On the 14th May 2019, the Trade Secrets Act, 2018 (“the Act”) came into force. This Act transposes Directive (EU) 2016/943 on the protection of undisclosed know-how and business information (trade secrets) against their unlawful acquisition, use and disclosure (“the Directive”).
A ‘trade secret’ is defined in the Act as a means of information which (a) is a secret (“not known among or accessible to persons within the circles that normally deal with that kind of information”); (b) has commercial value because it is secret; and (c) in regard to which, the trade secret holder took reasonable steps to keep it secret.
Why do trade secrets require protection against their unlawful acquisition, use and disclosure? Such trade secrets have proven to be increasingly valuable assets for businesses who invest heavily in R&D to innovate their know-how which can give them a competitive advantage over their competitors.
Like other intellectual property assets, this undisclosed, confidential and valuable know-how and information defined as ‘trade secrets’ are fundamental for the advancement of start ups and SMEs as well as established businesses. Hence, regulation for the protection of trade secrets is also fundamental for the local and European economy that is ever more based on intellectual creation and innovation.
Prior to the implementation of this Act, there was no formal definition of ‘trade secret’ under Maltese law and despite various references in different pieces of legislation, such a term was not regulated. Trade secrets holders could generally protect their interests through fiduciary obligations and non-disclosure agreements.
The EU Directive on Trade Secrets
The 2016 Directive’s aim was to harmonise the definition of trade secrets as well as to define the various forms of legal and illegal acquisition, use and disclosure of trade secrets and propose remedies for those affected by such misappropriation
EU member states were bound to implement this Directive by the 9th June 2018.
The Trade Secrets Act, 2018
The Act, in line with the Directive, sets out circumstances of lawful and unlawful acquisition, use and disclosure of trade secrets.
Unlawful acquisitions of a trade secret are those carried out without the consent of the trade secret holder by:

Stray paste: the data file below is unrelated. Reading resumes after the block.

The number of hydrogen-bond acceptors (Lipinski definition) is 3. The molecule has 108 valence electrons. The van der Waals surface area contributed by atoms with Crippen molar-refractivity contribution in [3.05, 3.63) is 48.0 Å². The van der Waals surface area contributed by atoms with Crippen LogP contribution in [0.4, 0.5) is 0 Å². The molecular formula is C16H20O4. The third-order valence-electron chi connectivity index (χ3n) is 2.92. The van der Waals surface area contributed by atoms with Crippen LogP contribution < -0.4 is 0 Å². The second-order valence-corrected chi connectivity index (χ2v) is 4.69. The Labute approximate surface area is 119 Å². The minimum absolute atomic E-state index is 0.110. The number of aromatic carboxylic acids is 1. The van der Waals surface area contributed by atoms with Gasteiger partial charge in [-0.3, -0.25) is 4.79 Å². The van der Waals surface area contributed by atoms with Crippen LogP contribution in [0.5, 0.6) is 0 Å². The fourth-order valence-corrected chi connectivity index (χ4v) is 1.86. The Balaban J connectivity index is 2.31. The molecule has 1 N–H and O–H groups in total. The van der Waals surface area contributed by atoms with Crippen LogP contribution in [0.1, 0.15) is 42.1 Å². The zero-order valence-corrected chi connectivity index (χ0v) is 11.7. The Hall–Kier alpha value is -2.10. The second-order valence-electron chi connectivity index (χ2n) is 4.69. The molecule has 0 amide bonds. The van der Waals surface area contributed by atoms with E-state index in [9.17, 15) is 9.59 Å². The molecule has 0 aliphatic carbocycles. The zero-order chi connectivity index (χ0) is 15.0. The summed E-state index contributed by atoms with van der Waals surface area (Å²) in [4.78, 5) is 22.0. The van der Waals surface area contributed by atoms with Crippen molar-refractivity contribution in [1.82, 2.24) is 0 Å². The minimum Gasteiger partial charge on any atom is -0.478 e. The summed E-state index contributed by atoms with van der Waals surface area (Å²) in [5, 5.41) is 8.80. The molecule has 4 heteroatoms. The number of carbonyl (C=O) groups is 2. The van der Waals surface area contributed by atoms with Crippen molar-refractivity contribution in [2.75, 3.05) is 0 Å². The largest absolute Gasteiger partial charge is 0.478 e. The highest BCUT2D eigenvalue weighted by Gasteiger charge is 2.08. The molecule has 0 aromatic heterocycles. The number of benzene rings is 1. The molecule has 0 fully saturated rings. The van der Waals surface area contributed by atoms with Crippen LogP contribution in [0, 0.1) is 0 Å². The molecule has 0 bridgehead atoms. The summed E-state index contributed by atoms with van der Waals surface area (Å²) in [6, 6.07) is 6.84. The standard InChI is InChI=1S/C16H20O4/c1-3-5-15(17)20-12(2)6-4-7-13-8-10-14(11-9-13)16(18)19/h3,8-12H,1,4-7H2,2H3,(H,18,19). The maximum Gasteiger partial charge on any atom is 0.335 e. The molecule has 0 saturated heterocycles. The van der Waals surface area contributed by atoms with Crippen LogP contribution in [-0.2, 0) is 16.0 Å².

(a) unauthorized access to, appropriation of, or copying of any documents, objects, materials, substances or electronic files, lawfully under the control of the trade secret holder and
(b) any other conduct which is considered contrary to honest commercial practices.
Furthermore, the unlawful use or disclosure of a trade secret is when carried out by a person who acquired the trade secret unlawfully; or was in breach of a confidentiality agreement or a duty not to disclose the trade secret; or in breach of a contractual or other duty to limit the use of the trade secret.
Similarly, the production, offering or placing on the market of infringing goods, or the importation, export or storage of infringing goods for those purposes, is also considered an unlawful use of a trade secret where the person carrying out the activity knows or ought to have known that the trade secret was used unlawfully.
There are however some exemptions from infringement:
- For exercising the right to freedom of expression and information as set out in the Charter of Fundamental Rights of the EU, the Constitution of Malta and the European Convention Act, including in respect for the freedom and pluralism of the media;
- For revealing misconduct, wrongdoing or illegal activity, provided that the respondent acted for the purpose of protecting the general public interest;
- Disclosure by workers to their representatives as part of the legitimate exercise by those representatives of functions in accordance with the law, provided that such disclosure was necessary for that exercise;
- Any disclosure by an employee to a whistle-blowing reporting officer or whistle-blowing reports unit as provided for in the Protection of the Whistleblower Act; or
- For the purpose of protecting a legitimate interest recognized by law.
The remedies provided by the Act in cases of infringement include the award of damages to the rightholder, imposition of sanctions on the infringer and publication of the court decisions. The Act also provides for the preservation of confidentiality of the trade secrets in the course of legal proceedings and the provision of provisional and precautionary measures.